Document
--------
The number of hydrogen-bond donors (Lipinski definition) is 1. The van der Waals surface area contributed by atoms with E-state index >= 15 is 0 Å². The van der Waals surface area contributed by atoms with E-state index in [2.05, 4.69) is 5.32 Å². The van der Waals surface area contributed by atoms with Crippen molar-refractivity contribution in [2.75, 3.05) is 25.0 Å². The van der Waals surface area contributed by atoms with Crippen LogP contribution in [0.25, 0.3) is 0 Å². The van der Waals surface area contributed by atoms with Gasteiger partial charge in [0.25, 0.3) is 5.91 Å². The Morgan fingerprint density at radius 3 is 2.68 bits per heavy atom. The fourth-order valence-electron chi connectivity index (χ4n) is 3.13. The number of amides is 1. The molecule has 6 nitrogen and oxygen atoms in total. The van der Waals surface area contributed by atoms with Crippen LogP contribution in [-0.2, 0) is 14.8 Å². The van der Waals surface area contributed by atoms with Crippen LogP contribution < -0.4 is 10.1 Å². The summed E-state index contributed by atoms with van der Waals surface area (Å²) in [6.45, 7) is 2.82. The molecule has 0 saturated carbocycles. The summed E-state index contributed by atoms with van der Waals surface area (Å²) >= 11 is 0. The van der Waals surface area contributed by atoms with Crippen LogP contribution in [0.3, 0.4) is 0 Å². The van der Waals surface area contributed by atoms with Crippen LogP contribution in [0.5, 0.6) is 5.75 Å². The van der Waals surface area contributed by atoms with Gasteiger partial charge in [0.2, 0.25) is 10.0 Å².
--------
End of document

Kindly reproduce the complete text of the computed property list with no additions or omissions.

The number of hydrogen-bond donors (Lipinski definition) is 1. The van der Waals surface area contributed by atoms with E-state index >= 15 is 0 Å². The van der Waals surface area contributed by atoms with E-state index in [2.05, 4.69) is 5.32 Å². The van der Waals surface area contributed by atoms with Crippen molar-refractivity contribution in [2.75, 3.05) is 25.0 Å². The van der Waals surface area contributed by atoms with Crippen LogP contribution in [0.25, 0.3) is 0 Å². The van der Waals surface area contributed by atoms with Gasteiger partial charge in [0.25, 0.3) is 5.91 Å². The Morgan fingerprint density at radius 3 is 2.68 bits per heavy atom. The fourth-order valence-electron chi connectivity index (χ4n) is 3.13. The number of amides is 1. The molecule has 6 nitrogen and oxygen atoms in total. The van der Waals surface area contributed by atoms with Crippen LogP contribution in [-0.2, 0) is 14.8 Å². The van der Waals surface area contributed by atoms with Crippen LogP contribution < -0.4 is 10.1 Å². The summed E-state index contributed by atoms with van der Waals surface area (Å²) in [6.45, 7) is 2.82. The molecule has 0 saturated carbocycles. The summed E-state index contributed by atoms with van der Waals surface area (Å²) >= 11 is 0. The van der Waals surface area contributed by atoms with Crippen LogP contribution in [0.3, 0.4) is 0 Å². The van der Waals surface area contributed by atoms with Crippen LogP contribution in [0.5, 0.6) is 5.75 Å². The van der Waals surface area contributed by atoms with Gasteiger partial charge in [0.2, 0.25) is 10.0 Å².